I'm probably wrong, but I do not understand this part of your answer. According to the book the lightweight approach corresponds to using UML profiles. Do you define your lightweight extension in a different way? Otherwise I do not understand why this extension is prone to problems.

To summarize the part on the dsl's : Following MDA (usually) means defining an uml profile, that means that I can define my DSL using UML Profiles. Is that right?

Thank you very much again.


 
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Meinte Boersma
 Wednesday, March 25 2009 @ 03:37 PM CET  
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You're asking a lot of "can you ... ?". The rough generic answer to these is "Yes (you can)!" Wink The slightly more subtle generic answer "Yes, you can provided you put enough time in it and can put up with negative and derisive comments from people who think you're abusing the Principles." Wink

In any case: UML2 is defined using MOF (in a bootstrap-kindof way), but the only widely used implementation (at least in the Java world) is based on EMF, so it has a meta model defined in Ecore and an implementation which is largely generated (albeit in a way which is slightly different than the standard EMF code generation). (Btw: you should see the trickery required to get profiles working in the EMF universe. It serves as a very succint way of explaining why "dynamic" meta model extension are a bad idea generally.)

Just as MDSD doesn't imply EMF, EMF doesn't imply MDSD. Whether you want to do MDSD using EMF or AnyFrameworkWhichWhyTheLuckyStiffCookedUpOnARainySundayAfternoonBeforeTeaTime, doesn't matter fetid kidney dingo's Wink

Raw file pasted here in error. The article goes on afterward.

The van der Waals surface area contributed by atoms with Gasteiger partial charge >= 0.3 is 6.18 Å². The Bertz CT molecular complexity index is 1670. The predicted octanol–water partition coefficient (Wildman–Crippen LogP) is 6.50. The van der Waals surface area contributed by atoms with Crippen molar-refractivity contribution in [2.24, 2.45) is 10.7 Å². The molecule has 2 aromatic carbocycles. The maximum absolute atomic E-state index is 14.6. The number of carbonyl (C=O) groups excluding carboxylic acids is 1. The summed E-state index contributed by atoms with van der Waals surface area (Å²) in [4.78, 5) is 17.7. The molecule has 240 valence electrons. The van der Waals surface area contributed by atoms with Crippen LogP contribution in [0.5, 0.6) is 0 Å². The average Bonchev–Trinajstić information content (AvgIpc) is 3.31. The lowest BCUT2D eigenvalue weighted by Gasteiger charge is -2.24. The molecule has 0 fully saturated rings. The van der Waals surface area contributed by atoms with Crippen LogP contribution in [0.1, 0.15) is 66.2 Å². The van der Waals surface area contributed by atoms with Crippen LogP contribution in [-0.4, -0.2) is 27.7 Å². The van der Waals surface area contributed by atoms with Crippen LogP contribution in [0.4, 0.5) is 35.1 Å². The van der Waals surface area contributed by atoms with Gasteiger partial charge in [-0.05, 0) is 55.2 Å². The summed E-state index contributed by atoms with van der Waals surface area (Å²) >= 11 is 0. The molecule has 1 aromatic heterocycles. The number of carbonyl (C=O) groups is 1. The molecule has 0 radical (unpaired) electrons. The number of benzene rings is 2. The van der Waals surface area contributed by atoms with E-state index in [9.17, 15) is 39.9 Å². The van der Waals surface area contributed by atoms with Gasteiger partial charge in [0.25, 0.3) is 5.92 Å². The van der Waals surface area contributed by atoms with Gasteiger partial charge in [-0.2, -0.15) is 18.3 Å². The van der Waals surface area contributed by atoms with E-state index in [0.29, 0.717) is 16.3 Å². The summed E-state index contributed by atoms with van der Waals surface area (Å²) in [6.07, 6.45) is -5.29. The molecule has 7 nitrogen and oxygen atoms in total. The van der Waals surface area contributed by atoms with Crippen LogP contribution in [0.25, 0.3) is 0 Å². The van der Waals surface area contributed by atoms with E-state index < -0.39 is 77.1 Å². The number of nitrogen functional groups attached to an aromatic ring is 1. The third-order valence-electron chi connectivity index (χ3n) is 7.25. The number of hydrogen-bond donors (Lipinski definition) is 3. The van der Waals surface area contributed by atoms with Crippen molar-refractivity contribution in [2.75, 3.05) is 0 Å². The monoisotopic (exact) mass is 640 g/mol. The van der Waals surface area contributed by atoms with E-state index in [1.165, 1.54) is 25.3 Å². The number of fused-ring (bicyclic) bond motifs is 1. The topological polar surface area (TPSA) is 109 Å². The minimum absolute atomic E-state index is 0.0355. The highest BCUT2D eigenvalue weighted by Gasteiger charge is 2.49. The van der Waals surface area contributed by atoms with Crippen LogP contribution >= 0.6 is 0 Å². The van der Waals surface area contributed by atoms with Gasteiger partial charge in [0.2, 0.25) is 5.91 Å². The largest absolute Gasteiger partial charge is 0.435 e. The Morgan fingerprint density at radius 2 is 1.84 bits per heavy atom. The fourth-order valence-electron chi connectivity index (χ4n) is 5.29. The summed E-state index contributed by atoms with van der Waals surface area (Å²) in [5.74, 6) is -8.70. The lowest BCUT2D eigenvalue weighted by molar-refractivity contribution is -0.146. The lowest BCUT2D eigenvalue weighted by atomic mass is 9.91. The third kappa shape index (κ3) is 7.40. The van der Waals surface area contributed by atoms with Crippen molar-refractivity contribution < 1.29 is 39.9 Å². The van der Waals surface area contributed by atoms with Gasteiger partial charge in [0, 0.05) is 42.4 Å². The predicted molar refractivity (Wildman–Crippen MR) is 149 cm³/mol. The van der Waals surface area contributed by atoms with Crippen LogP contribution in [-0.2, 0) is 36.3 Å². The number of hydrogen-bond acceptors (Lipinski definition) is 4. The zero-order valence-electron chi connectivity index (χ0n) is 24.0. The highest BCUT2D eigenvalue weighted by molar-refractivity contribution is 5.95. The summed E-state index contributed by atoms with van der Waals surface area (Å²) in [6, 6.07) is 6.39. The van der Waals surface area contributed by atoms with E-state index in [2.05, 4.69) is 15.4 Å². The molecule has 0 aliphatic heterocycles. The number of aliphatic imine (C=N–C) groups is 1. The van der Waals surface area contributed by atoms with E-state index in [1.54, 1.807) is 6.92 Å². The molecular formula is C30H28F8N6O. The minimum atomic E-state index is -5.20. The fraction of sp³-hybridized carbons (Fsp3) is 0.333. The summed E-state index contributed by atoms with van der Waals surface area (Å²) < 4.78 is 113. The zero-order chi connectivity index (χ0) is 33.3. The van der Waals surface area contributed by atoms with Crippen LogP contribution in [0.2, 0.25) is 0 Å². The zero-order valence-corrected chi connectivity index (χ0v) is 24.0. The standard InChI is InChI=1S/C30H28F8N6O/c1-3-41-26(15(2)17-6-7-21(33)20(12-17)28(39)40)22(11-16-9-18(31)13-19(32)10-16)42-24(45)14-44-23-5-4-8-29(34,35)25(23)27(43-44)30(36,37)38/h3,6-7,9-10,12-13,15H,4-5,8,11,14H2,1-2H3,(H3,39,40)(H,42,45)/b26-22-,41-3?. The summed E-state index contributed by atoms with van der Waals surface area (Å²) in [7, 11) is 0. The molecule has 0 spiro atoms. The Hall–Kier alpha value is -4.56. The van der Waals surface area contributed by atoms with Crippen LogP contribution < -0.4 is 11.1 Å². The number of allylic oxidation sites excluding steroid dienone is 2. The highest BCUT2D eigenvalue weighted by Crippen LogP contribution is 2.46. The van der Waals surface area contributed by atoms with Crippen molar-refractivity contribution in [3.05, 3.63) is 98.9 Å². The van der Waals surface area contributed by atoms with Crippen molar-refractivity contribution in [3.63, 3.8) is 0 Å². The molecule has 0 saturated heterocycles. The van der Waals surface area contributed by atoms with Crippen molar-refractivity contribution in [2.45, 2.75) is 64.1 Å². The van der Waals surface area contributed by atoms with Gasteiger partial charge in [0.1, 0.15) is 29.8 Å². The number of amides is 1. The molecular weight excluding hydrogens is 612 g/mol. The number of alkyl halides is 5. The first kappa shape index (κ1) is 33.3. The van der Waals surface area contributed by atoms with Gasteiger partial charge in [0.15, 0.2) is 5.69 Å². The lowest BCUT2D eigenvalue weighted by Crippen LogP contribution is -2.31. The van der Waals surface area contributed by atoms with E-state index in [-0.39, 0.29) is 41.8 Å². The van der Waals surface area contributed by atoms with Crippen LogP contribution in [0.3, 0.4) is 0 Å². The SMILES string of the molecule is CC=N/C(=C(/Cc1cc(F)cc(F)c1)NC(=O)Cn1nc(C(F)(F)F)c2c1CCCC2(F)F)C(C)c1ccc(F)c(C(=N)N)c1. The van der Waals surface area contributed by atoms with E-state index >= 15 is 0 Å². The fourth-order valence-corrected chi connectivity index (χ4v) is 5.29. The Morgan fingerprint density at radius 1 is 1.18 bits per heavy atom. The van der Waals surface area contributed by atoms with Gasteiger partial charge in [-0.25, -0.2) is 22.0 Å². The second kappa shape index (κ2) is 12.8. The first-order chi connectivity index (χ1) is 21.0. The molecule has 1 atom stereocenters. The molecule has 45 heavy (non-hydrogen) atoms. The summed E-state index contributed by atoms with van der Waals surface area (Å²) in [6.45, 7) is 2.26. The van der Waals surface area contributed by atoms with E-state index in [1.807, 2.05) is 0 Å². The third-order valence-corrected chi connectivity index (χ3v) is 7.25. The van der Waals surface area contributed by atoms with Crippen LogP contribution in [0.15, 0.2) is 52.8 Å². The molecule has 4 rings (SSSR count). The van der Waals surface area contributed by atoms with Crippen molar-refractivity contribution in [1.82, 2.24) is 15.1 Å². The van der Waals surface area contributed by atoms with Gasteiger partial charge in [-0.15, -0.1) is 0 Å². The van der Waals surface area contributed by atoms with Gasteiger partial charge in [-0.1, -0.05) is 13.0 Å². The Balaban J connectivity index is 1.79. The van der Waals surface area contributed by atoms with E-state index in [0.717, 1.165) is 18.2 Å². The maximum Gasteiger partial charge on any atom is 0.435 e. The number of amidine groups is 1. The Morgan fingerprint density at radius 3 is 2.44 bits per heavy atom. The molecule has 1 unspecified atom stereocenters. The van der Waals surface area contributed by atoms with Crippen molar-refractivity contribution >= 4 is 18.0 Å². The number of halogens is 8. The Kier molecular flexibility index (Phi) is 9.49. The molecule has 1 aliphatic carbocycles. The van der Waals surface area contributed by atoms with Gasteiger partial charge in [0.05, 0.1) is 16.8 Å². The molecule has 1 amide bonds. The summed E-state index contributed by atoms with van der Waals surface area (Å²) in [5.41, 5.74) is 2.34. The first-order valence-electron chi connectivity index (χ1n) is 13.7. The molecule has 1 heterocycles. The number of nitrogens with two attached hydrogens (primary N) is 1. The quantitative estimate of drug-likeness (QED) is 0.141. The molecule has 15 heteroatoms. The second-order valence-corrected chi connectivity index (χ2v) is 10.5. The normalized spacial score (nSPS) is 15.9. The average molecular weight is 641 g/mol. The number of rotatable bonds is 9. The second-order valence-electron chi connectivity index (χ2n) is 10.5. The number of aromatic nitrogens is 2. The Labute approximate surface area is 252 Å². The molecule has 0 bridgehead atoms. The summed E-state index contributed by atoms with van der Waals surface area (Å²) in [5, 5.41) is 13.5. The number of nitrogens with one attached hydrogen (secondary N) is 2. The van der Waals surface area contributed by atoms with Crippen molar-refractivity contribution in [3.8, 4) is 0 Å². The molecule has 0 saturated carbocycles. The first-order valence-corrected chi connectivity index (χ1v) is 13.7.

I think [Stahl] actually means "technically lightweight" by "lightweight". My point is that this might be an illusion in many situations: it may seem technically simpler, but it can give you a lot of problems elsewhere which are then really hard to solve in a good way. Problems can range from purely technical ("Can't seem to get my profiles recognized by oAW." - not uncommon, given the forum messages) to integration-related ("My models aren't validated at editor-time, only until generation-time.") to really intrinsic ("You can't model this using UML + profiles."). When this occurs, it is good to pause and rethink your decision to stick with UML + profiles.

I think your summary is correct with a non-optional "usually".


 
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Tom85
 Wednesday, March 25 2009 @ 04:05 PM CET  


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Quote by: Meinte+BoersmaYou're asking a lot of "can you ... ?". The rough generic answer to these is "Yes (you can)!" Wink The slightly more subtle generic answer "Yes, you can provided you put enough time in it and can put up with negative and derisive comments from people who think you're abusing the Principles." Wink

I'm a supporter of Obama, therefore I like your answer ;) I do not want to disturb you or others in this forum in any kind of way, therefore please excuse the amount of stupid questions.

Quote by: Meinte+Boersma
Just as MDSD doesn't imply EMF, EMF doesn't imply MDSD. Whether you want to do MDSD using EMF or AnyFrameworkWhichWhyTheLuckyStiffCookedUpOnARainySundayAfternoonBeforeTeaTime, doesn't matter fetid kidney dingo's Wink

Ok, I think I got it. I searched for this framework ("AnyFramework..") but I couldn't find it. No, just kiddin' ;)

Thanks again. I'm glad that there are people like you helping beginners like me!

After all I think the only part left is "Transformations". I would really appreciate an answer to this part. Thanks in advance. I do not expect Meinte Boersma (btw. which part of the name is the surname? I just wondered reading the name) to answer. Instead I'm just happy about any kind of answer.